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Learn the Basics About Files and Rasps

There are specially designed files for almost every job. Here are the basics on files and rasps and how they're used.

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Files are classified according to shape, cut and length. The cross-sectional shape of a file may be circular, rectangular, triangular, diamond-shaped or a combination of flats and rounds.

  • The mill file has straight edges and a series of tiny parallel teeth. It's good for sharpening and smoothing surfaces as well as for straight filing and draw filing.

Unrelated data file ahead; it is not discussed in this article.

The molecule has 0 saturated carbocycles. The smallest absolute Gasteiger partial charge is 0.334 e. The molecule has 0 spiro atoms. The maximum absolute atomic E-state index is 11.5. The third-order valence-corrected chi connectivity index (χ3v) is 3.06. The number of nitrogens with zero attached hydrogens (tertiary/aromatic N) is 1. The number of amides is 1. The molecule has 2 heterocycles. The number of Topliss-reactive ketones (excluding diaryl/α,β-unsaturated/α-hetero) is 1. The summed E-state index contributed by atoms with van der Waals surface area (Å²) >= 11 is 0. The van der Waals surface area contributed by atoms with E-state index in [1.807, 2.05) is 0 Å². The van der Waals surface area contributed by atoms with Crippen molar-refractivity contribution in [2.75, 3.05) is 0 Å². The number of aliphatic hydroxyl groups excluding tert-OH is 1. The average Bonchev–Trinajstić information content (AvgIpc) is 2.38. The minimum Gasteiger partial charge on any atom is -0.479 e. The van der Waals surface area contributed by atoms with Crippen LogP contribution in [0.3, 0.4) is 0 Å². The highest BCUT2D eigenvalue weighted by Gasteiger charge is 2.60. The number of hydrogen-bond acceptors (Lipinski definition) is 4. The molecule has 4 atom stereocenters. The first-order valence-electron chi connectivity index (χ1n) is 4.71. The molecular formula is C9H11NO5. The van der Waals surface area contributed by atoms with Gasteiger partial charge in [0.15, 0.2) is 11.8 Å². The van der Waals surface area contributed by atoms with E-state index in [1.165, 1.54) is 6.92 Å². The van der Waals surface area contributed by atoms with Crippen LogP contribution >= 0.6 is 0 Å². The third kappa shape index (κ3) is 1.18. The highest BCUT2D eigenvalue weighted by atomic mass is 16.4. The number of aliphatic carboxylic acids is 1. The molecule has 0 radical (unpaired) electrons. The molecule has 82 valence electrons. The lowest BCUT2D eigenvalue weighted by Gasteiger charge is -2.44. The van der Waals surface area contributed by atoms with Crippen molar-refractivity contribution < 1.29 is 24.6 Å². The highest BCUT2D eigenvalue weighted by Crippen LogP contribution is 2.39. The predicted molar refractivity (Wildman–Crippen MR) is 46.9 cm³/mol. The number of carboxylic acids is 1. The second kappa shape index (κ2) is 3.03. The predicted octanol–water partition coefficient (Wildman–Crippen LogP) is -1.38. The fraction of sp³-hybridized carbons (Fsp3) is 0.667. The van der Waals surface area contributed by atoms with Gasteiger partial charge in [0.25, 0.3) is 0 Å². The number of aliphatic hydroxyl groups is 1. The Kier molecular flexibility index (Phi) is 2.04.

• The double-cut file is used for faster cutting and when a rougher finish is acceptable. On this file, a second, opposing row of diagonal teeth is cut over the first row. The first row of teeth is called the overcut; the second row is called the upcut .

  • The rasp has teeth that form individual points rather than lines. This reduces clogging and makes for fast work but a rough finished surface. The rasp can be used to trim almost any material, including metal.

  • The combination file is a four-in-one tool. The 8" long file has both round and flat surfaces, and each side of the file has a double-cut and a rasp-cut end. The top of the file is curved for working on corners.

  • The round file is the standard file for cleaning up or enlarging holes and shaping tight internal curves. It may be used on metal or wood.

To remove debris from a file, brush it in one direction across the bristles of a file-card brush.

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